The United States responded to the COVID-19 pandemic by expanding a variety of social safety net programs. Policy responses across the U.S. included workplace protections, workers compensation, and a provision of childcare for essential workers. However, families' experiences with the pandemic-related changes to safety net programs are still not well explored. University of California researchers conducted a study to understand take up, utilization, and experiences with social safety net programs among families with young children in California during COVID-19. Thirty four California parents and caregivers of young children were interviewed from August 2020 to April 2021. Interviewees reported experiencing some benefits of increased safety net support early in the pandemic, including improved food security and counseling support for those studying at community colleges. But generally, parents reported being overwhelmed and stressed and that insufficient childcare and housing instability were not addressed by the social safety net system. Study findings suggest that policy responses carry potential to alleviate economic-related stressors, like food insecurity and also highlight a critical need to strengthen support for families. This study was conducted by the Assessing California Communities' Experiences with Safety Net Supports Survey (ACCESS) study team, including: Alyssa Mooney, Kaitlyn Jackson, Rita Hamad, and Mekhala Hoskote from the UC San Francisco, Philip R. Lee Institute for Health Policy Studies, Lia C.H. Fernald from the UC Berkeley School of Public Health and Wendi Gosliner from the UC Agriculture and Natural Resources, Nutrition Policy Institute. This research was published in BioMed Central Public Health and supported by a grant from the Robert Wood Johnson Foundation.
- Author: Mike Hsu
Reduction of SNAP benefit deepens crisis of inflation, high cost of living, low wages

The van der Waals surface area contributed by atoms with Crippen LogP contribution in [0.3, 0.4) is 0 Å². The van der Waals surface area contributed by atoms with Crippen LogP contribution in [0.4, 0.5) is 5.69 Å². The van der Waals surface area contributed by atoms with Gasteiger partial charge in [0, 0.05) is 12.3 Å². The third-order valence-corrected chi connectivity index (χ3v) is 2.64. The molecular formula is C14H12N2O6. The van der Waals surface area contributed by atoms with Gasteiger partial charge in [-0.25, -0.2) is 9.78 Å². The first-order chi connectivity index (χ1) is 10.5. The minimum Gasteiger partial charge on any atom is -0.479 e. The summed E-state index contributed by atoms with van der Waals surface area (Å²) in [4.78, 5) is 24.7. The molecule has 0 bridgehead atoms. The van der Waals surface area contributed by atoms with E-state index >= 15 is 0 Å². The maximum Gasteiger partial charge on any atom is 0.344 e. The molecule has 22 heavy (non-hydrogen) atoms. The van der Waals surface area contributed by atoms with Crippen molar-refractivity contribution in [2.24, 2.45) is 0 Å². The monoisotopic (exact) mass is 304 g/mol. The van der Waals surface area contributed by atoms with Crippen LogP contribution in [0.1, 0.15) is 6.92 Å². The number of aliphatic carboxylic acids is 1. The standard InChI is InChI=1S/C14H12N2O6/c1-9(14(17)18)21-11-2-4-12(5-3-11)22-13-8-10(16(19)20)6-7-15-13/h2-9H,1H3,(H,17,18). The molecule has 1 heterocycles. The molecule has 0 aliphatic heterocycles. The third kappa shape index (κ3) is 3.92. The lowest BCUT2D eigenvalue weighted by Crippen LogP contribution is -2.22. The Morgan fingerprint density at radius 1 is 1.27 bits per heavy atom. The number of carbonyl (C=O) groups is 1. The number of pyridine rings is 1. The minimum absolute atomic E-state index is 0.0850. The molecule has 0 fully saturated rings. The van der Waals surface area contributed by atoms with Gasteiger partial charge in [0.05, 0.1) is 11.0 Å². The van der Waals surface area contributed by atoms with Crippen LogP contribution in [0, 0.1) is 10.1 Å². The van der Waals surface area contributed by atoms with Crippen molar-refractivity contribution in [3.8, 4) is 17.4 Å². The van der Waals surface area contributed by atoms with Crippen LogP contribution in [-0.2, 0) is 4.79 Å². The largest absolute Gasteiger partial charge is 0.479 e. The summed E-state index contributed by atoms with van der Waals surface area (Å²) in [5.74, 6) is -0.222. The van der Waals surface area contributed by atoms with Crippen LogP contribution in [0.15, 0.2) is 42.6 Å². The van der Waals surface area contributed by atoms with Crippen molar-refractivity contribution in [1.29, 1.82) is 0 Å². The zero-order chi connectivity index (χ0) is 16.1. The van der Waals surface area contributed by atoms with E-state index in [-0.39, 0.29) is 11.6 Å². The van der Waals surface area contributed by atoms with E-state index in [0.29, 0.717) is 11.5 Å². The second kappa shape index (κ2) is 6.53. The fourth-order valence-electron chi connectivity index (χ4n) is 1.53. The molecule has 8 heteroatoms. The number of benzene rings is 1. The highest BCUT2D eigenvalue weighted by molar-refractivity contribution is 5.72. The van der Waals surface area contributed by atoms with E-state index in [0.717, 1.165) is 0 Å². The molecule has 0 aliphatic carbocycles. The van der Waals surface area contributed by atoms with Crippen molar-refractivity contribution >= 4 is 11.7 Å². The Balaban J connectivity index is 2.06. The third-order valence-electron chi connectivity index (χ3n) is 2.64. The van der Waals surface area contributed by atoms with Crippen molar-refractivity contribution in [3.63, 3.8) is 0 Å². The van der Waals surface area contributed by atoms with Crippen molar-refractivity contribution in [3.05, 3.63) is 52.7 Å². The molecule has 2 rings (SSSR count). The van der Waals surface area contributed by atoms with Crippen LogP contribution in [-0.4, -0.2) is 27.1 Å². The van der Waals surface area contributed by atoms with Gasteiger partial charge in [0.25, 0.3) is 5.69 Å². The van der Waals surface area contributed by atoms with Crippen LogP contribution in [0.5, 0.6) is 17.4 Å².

Starting this month, many of the estimated 3 million people in the CalFresh program – California's version of SNAP (Supplemental Nutrition Assistance Program) – will be facing hunger and making difficult decisions to meet their most basic needs. In late March, participants received the last of the pandemic-related emergency aid that significantly boosted their monthly benefits. The reduction varies by household size and income; for example, in April a single-person household could see a drop from $281 per month to $23.
“The emergency food allotments had a tremendous impact in our communities and across the nation,” said Shannon Klisch, academic coordinator for the Youth, Families and Communities Program for UC Cooperative Extension in San Luis Obispo and Santa Barbara counties. “One study estimated that these allotments kept more than 4 million people out of poverty across the U.S. in the last quarter of 2021, and reduced child poverty by 14%.”
SNAP increases during the pandemic made many Californians more food-secure, with some participants reporting that their allotments finally had been enough to feed their families for the month, according to Wendi Gosliner, a project scientist at the Nutrition Policy Institute (a program of UC Agriculture and Natural Resources). But, with the benefit reductions, food insecurity is emerging again as a serious concern.